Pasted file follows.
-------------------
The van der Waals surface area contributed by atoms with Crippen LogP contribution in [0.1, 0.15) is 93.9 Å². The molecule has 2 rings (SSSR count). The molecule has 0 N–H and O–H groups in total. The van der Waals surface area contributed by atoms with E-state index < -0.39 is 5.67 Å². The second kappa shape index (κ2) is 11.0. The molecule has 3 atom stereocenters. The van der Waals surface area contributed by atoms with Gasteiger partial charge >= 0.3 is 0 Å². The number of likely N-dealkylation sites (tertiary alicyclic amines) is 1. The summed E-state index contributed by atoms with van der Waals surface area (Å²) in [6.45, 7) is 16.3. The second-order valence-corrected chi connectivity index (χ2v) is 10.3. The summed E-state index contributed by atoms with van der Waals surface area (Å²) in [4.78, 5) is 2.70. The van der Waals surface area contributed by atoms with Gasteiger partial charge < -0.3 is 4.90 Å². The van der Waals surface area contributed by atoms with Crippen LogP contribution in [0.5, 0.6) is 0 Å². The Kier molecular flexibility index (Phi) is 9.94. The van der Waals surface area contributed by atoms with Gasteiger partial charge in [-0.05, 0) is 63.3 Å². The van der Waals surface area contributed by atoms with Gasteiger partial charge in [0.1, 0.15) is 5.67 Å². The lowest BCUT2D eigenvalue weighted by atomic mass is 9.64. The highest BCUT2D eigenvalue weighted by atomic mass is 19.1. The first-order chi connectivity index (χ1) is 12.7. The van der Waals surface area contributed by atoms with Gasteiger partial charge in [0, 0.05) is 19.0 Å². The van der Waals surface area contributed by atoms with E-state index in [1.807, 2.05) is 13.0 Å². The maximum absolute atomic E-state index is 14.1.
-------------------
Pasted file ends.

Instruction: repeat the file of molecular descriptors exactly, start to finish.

The van der Waals surface area contributed by atoms with Crippen LogP contribution in [0.1, 0.15) is 93.9 Å². The molecule has 2 rings (SSSR count). The molecule has 0 N–H and O–H groups in total. The van der Waals surface area contributed by atoms with E-state index < -0.39 is 5.67 Å². The second kappa shape index (κ2) is 11.0. The molecule has 3 atom stereocenters. The van der Waals surface area contributed by atoms with Gasteiger partial charge >= 0.3 is 0 Å². The number of likely N-dealkylation sites (tertiary alicyclic amines) is 1. The summed E-state index contributed by atoms with van der Waals surface area (Å²) in [6.45, 7) is 16.3. The second-order valence-corrected chi connectivity index (χ2v) is 10.3. The summed E-state index contributed by atoms with van der Waals surface area (Å²) in [4.78, 5) is 2.70. The van der Waals surface area contributed by atoms with Gasteiger partial charge < -0.3 is 4.90 Å². The van der Waals surface area contributed by atoms with Crippen LogP contribution in [0.5, 0.6) is 0 Å². The Kier molecular flexibility index (Phi) is 9.94. The van der Waals surface area contributed by atoms with Gasteiger partial charge in [-0.05, 0) is 63.3 Å². The van der Waals surface area contributed by atoms with Gasteiger partial charge in [0.1, 0.15) is 5.67 Å². The lowest BCUT2D eigenvalue weighted by atomic mass is 9.64. The highest BCUT2D eigenvalue weighted by atomic mass is 19.1. The first-order chi connectivity index (χ1) is 12.7. The van der Waals surface area contributed by atoms with Gasteiger partial charge in [0, 0.05) is 19.0 Å². The van der Waals surface area contributed by atoms with E-state index in [1.807, 2.05) is 13.0 Å². The maximum absolute atomic E-state index is 14.1.